GOLDNET.MARKET - “We want and are working to provide business with the opportunity to develop a lot of activity areas”

Today, almost all jewellery companies have their own wholesale websites, online stores, and social media pages. But a year ago, GOLDNET.MARKET, the first jewellery wholesale marketplace appeared in Russia, a new effective tool for the jewellery market...

20 september 2021

Platinum’s rare nature gives it additional value and appeal

Huw Daniel is the CEO of Platinum Guild International, overseeing market development activities in China, Japan, India and the USA, on behalf of the platinum producers of South Africa. Before taking up this role in 2015, Huw ran PGI USA for 12 years...

13 september 2021

Marco Carniello: We want to continue to be the engine boosting the jewellery industry

Italian Exhibition Group (IEG) is a leader in Italy in the organisation of trade fairs and one of the main operators in the trade fair and conference sector at European level, with structures in Rimini and Vicenza, as well as further sites in...

06 september 2021

There is a significant need for smart and technological financial solutions in the diamond industry

MDPS, the Israeli start-up Fintech company from the Mazalit Group is gearing up to enter the diamond industry soon. Zeev Maimon, the CEO of MDPS is also the Founder / CEO of MAZALIT, a B2B payment platform designed and dedicated to the global diamond...

30 august 2021

The future for synthetics lies in that it has become possible to grow a stone you want and make what you want out of it

Alex Popov, President of the Moscow Diamond Exchange and head of the Âme jewelry brand, which uses lab-grown diamonds to produce jewelry, sat for an interview with Rough&Polished sharing his views on the coexistence of natural and man-made diamonds in...

23 august 2021

Human Rights Watch: KP now ‘dysfunctional, lacks credibility’

25 november 2020
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Image credit: Kimberley Process


The Human Rights Watch says the Kimberley Process Certification Scheme (KP), which seeks to prevent the sale of conflict diamonds, has increasingly become “dysfunctional” and lacks credibility.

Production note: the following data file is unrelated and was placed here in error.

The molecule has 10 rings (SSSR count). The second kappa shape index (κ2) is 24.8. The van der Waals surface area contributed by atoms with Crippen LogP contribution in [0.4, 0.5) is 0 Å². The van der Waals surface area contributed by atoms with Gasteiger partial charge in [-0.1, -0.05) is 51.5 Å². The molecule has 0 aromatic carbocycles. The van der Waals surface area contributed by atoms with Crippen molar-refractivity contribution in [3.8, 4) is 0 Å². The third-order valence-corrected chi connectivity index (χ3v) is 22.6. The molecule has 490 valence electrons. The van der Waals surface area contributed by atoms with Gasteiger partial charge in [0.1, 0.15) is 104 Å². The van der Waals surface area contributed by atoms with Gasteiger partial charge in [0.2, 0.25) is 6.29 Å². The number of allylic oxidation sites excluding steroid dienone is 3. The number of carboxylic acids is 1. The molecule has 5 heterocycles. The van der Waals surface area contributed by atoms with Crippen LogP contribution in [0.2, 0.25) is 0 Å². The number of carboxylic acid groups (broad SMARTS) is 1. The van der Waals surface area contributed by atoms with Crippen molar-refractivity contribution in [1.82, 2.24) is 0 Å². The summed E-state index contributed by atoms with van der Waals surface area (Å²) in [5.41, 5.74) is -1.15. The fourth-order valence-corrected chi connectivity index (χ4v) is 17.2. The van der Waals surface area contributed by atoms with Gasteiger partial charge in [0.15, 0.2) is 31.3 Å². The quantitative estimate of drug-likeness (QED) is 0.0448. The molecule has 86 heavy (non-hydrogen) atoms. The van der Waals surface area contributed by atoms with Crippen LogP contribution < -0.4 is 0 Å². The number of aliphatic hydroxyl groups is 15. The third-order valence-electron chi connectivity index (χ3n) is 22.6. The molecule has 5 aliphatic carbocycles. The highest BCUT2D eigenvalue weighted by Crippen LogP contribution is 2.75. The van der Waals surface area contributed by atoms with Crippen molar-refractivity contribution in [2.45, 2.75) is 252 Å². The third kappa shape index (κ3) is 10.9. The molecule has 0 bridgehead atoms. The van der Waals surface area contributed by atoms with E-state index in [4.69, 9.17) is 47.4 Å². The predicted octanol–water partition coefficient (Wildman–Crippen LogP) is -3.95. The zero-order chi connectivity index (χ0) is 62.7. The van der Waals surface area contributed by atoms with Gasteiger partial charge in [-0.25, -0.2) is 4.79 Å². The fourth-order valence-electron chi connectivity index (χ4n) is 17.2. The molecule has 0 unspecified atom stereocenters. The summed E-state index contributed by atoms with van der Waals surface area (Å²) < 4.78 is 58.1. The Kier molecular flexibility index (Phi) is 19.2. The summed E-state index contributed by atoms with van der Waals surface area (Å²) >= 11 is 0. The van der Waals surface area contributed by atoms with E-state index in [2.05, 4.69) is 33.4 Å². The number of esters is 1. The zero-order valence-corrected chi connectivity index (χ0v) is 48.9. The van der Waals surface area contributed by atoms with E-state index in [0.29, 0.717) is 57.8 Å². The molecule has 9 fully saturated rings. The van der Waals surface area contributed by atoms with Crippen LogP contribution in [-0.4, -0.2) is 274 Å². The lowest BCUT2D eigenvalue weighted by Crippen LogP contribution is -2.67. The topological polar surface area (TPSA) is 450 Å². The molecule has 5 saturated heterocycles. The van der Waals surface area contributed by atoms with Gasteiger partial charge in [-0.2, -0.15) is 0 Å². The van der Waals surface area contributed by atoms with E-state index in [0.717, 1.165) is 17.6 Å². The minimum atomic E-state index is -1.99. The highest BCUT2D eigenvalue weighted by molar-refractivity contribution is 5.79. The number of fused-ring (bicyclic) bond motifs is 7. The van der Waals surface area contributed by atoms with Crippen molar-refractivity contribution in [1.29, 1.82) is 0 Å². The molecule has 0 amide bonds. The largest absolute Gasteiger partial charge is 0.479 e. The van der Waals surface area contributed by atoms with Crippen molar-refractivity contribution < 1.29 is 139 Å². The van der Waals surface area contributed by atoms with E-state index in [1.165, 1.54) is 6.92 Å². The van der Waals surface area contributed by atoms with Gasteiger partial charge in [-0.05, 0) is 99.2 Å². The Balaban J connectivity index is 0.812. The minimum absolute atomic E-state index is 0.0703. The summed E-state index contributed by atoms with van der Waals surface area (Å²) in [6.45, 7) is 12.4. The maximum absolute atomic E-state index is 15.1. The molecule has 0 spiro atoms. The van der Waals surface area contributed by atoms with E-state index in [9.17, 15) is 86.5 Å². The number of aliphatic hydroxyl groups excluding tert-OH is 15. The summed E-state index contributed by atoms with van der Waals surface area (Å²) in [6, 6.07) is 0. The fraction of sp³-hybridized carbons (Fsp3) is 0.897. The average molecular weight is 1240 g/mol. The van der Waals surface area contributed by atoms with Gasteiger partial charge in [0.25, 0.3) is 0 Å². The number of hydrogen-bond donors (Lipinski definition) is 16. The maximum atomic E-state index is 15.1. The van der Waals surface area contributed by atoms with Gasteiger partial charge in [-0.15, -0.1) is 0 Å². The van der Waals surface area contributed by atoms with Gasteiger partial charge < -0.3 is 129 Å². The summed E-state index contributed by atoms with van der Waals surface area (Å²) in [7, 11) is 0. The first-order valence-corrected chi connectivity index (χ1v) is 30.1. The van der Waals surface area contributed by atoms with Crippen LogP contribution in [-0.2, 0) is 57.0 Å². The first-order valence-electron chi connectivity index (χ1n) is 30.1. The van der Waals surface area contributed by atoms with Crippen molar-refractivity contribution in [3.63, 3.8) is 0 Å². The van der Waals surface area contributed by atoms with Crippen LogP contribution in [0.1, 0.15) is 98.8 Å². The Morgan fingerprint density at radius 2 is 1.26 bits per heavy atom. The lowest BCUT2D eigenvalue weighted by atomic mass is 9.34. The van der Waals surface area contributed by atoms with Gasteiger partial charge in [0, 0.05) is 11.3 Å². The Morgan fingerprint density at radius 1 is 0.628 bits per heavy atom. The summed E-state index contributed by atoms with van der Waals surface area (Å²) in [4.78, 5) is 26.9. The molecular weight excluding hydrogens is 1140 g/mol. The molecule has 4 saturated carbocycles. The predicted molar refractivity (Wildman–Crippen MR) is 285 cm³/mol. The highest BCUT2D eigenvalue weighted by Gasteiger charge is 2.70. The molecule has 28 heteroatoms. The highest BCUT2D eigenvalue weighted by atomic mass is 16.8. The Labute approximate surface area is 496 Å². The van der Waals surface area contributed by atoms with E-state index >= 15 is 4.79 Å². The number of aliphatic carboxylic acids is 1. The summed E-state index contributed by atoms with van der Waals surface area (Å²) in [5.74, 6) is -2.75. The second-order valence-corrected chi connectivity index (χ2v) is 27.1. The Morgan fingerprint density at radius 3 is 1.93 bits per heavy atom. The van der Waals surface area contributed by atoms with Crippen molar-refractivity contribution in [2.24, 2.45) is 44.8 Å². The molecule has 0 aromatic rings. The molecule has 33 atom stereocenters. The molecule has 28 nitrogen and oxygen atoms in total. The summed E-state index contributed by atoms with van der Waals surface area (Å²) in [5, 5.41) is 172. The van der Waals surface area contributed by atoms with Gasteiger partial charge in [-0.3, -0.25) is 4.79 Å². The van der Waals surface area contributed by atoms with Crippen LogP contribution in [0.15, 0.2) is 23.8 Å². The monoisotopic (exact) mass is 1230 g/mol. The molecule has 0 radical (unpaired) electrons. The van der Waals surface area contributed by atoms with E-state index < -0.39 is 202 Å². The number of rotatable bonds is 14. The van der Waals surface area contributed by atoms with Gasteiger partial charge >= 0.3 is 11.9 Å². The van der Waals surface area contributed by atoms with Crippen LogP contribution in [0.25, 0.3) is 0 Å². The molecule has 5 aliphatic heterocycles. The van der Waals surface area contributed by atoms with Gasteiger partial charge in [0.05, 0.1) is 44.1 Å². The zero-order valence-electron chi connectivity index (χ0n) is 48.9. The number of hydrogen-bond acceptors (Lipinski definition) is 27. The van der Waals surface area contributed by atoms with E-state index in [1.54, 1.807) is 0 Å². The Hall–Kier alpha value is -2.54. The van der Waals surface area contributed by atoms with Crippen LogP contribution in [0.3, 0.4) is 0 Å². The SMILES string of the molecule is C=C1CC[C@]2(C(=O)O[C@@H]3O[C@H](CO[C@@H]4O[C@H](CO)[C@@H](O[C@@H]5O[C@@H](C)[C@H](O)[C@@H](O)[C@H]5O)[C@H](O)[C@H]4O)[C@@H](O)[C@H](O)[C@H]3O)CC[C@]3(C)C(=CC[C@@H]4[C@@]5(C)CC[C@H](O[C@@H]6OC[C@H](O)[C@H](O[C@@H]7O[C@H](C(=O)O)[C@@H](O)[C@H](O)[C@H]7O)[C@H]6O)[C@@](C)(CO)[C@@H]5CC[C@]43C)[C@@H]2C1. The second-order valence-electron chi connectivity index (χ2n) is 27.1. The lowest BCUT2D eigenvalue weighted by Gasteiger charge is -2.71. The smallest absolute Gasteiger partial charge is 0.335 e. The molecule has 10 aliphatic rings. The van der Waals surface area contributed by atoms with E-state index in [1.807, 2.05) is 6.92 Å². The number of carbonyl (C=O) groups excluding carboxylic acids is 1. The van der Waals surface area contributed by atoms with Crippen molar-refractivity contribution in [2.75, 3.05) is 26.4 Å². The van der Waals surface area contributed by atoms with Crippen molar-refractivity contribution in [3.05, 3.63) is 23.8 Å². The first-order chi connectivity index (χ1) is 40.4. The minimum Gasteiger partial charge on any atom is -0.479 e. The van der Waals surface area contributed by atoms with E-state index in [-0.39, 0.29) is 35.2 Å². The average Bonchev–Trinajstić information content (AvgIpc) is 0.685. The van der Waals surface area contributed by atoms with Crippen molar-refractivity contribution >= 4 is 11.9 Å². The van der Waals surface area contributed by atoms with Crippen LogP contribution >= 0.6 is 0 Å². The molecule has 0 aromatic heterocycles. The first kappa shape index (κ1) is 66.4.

It said in a report that KP's definition of conflict diamonds was too narrow.
"[The definition used] only focuses on rough diamonds sold by rebel groups seeking to overthrow a legitimate government," the Human Rights Watch said.
"[It ignores] a wide range of human rights issues related to state actors or private security firms.
"Because of this glaring loophole, a diamond certified as compliant under the Kimberley Process may still be tainted by abuse. That has happened in the case of diamonds from Zimbabwe and Angola. These diamonds continue to be KP-certified and reach the global diamond market."
The Human Rights Watch also said that KP applies only to rough diamonds, allowing stones that are fully or partially cut and polished to fall outside the scope of the initiative.
It said efforts to expand the definition of conflict diamonds had been resisted by countries such as Angola and India.
"Despite much discussion over the need to reform the Kimberley Process, and a third periodic reform process starting in 2017, almost no progress has been made to change the definition to ensure diamonds are abuse-free," said the Human Rights Watch.
"…as a result of this and significant concerns with implementation and enforcement, the scheme appears increasingly dysfunctional and has lost credibility as a safeguard against the abusive mining of diamonds."

Mathew Nyaungwa, Editor in Chief of the African Bureau, Rough&Polished